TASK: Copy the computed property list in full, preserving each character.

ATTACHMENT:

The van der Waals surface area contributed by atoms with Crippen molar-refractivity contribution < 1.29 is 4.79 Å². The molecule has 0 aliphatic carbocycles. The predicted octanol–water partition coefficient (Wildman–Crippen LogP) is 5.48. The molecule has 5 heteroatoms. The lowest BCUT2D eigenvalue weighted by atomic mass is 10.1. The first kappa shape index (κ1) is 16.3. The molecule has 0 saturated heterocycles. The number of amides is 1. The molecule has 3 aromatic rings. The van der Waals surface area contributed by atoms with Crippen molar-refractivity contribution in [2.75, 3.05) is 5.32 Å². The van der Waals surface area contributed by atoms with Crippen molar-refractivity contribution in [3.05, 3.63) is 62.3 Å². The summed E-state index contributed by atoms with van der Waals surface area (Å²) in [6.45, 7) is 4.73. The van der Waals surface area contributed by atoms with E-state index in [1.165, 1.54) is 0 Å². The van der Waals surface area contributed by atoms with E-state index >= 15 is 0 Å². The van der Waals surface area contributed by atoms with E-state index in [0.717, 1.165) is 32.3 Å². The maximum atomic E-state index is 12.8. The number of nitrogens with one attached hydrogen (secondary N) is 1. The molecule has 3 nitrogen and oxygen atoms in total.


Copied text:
The van der Waals surface area contributed by atoms with Crippen molar-refractivity contribution < 1.29 is 4.79 Å². The molecule has 0 aliphatic carbocycles. The predicted octanol–water partition coefficient (Wildman–Crippen LogP) is 5.48. The molecule has 5 heteroatoms. The lowest BCUT2D eigenvalue weighted by atomic mass is 10.1. The first kappa shape index (κ1) is 16.3. The molecule has 0 saturated heterocycles. The number of amides is 1. The molecule has 3 aromatic rings. The van der Waals surface area contributed by atoms with Crippen molar-refractivity contribution in [2.75, 3.05) is 5.32 Å². The van der Waals surface area contributed by atoms with Crippen molar-refractivity contribution in [3.05, 3.63) is 62.3 Å². The summed E-state index contributed by atoms with van der Waals surface area (Å²) in [6.45, 7) is 4.73. The van der Waals surface area contributed by atoms with E-state index in [1.165, 1.54) is 0 Å². The van der Waals surface area contributed by atoms with E-state index >= 15 is 0 Å². The van der Waals surface area contributed by atoms with E-state index in [0.717, 1.165) is 32.3 Å². The maximum atomic E-state index is 12.8. The number of nitrogens with one attached hydrogen (secondary N) is 1. The molecule has 3 nitrogen and oxygen atoms in total.